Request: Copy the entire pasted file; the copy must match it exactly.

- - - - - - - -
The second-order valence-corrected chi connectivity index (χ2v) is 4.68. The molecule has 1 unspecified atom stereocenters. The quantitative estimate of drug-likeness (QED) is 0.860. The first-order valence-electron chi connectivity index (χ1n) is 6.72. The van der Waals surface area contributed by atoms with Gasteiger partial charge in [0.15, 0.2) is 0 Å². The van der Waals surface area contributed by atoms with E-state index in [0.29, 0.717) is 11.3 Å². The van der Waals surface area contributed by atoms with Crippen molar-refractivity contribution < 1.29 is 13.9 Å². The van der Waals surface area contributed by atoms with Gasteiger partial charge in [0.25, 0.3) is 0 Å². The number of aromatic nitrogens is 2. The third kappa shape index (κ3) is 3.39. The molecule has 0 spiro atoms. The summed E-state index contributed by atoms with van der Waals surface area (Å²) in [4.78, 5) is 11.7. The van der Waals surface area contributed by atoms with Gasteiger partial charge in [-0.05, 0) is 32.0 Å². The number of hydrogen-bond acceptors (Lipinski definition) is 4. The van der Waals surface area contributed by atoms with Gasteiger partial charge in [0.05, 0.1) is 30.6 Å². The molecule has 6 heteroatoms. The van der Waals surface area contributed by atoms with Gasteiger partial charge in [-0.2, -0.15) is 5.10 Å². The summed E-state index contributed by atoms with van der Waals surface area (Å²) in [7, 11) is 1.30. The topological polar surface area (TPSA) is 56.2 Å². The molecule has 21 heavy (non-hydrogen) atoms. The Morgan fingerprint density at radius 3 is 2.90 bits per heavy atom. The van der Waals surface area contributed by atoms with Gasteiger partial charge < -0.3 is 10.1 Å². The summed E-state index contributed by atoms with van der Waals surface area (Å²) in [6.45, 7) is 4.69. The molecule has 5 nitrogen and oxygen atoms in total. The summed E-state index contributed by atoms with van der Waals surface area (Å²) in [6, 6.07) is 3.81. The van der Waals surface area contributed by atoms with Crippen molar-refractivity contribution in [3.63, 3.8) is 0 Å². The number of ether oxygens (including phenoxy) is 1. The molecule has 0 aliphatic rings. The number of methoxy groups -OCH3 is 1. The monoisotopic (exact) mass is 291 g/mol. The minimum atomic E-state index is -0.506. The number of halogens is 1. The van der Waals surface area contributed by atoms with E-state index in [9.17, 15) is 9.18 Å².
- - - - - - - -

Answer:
The second-order valence-corrected chi connectivity index (χ2v) is 4.68. The molecule has 1 unspecified atom stereocenters. The quantitative estimate of drug-likeness (QED) is 0.860. The first-order valence-electron chi connectivity index (χ1n) is 6.72. The van der Waals surface area contributed by atoms with Gasteiger partial charge in [0.15, 0.2) is 0 Å². The van der Waals surface area contributed by atoms with E-state index in [0.29, 0.717) is 11.3 Å². The van der Waals surface area contributed by atoms with Crippen molar-refractivity contribution < 1.29 is 13.9 Å². The van der Waals surface area contributed by atoms with Gasteiger partial charge in [0.25, 0.3) is 0 Å². The number of aromatic nitrogens is 2. The third kappa shape index (κ3) is 3.39. The molecule has 0 spiro atoms. The summed E-state index contributed by atoms with van der Waals surface area (Å²) in [4.78, 5) is 11.7. The van der Waals surface area contributed by atoms with Gasteiger partial charge in [-0.05, 0) is 32.0 Å². The number of hydrogen-bond acceptors (Lipinski definition) is 4. The van der Waals surface area contributed by atoms with Gasteiger partial charge in [0.05, 0.1) is 30.6 Å². The molecule has 6 heteroatoms. The van der Waals surface area contributed by atoms with Gasteiger partial charge in [-0.2, -0.15) is 5.10 Å². The summed E-state index contributed by atoms with van der Waals surface area (Å²) in [7, 11) is 1.30. The topological polar surface area (TPSA) is 56.2 Å². The molecule has 21 heavy (non-hydrogen) atoms. The Morgan fingerprint density at radius 3 is 2.90 bits per heavy atom. The van der Waals surface area contributed by atoms with Gasteiger partial charge < -0.3 is 10.1 Å². The summed E-state index contributed by atoms with van der Waals surface area (Å²) in [6.45, 7) is 4.69. The molecule has 5 nitrogen and oxygen atoms in total. The summed E-state index contributed by atoms with van der Waals surface area (Å²) in [6, 6.07) is 3.81. The van der Waals surface area contributed by atoms with Crippen molar-refractivity contribution in [3.63, 3.8) is 0 Å². The number of ether oxygens (including phenoxy) is 1. The molecule has 0 aliphatic rings. The number of methoxy groups -OCH3 is 1. The monoisotopic (exact) mass is 291 g/mol. The minimum atomic E-state index is -0.506. The number of halogens is 1. The van der Waals surface area contributed by atoms with E-state index in [9.17, 15) is 9.18 Å².